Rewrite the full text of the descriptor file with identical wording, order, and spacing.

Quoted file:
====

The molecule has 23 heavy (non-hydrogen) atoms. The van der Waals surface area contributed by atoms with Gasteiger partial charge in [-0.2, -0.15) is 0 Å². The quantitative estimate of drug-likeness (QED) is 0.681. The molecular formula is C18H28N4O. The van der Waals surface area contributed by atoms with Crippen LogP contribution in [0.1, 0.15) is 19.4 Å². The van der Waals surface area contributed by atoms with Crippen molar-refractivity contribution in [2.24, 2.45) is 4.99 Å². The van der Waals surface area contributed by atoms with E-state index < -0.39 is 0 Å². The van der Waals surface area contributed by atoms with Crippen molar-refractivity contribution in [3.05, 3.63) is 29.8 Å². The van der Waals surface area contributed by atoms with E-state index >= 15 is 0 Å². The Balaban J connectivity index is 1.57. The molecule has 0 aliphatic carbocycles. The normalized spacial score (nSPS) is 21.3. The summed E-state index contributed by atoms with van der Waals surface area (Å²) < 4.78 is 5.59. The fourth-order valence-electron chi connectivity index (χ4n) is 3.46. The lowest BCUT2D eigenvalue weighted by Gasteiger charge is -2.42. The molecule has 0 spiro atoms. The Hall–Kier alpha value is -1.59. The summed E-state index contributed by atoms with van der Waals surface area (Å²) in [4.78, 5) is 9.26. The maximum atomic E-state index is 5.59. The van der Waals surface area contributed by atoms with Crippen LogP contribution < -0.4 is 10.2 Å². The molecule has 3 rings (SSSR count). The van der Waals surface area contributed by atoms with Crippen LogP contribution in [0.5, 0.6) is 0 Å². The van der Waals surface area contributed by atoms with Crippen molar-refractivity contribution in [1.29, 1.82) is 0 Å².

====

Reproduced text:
The molecule has 23 heavy (non-hydrogen) atoms. The van der Waals surface area contributed by atoms with Gasteiger partial charge in [-0.2, -0.15) is 0 Å². The quantitative estimate of drug-likeness (QED) is 0.681. The molecular formula is C18H28N4O. The van der Waals surface area contributed by atoms with Crippen LogP contribution in [0.1, 0.15) is 19.4 Å². The van der Waals surface area contributed by atoms with Crippen molar-refractivity contribution in [2.24, 2.45) is 4.99 Å². The van der Waals surface area contributed by atoms with E-state index < -0.39 is 0 Å². The van der Waals surface area contributed by atoms with Crippen molar-refractivity contribution in [3.05, 3.63) is 29.8 Å². The van der Waals surface area contributed by atoms with E-state index >= 15 is 0 Å². The Balaban J connectivity index is 1.57. The molecule has 0 aliphatic carbocycles. The normalized spacial score (nSPS) is 21.3. The summed E-state index contributed by atoms with van der Waals surface area (Å²) < 4.78 is 5.59. The fourth-order valence-electron chi connectivity index (χ4n) is 3.46. The lowest BCUT2D eigenvalue weighted by Gasteiger charge is -2.42. The molecule has 0 spiro atoms. The Hall–Kier alpha value is -1.59. The summed E-state index contributed by atoms with van der Waals surface area (Å²) in [4.78, 5) is 9.26. The maximum atomic E-state index is 5.59. The van der Waals surface area contributed by atoms with Crippen LogP contribution < -0.4 is 10.2 Å². The molecule has 3 rings (SSSR count). The van der Waals surface area contributed by atoms with Crippen LogP contribution in [0.5, 0.6) is 0 Å². The van der Waals surface area contributed by atoms with Crippen molar-refractivity contribution in [1.29, 1.82) is 0 Å².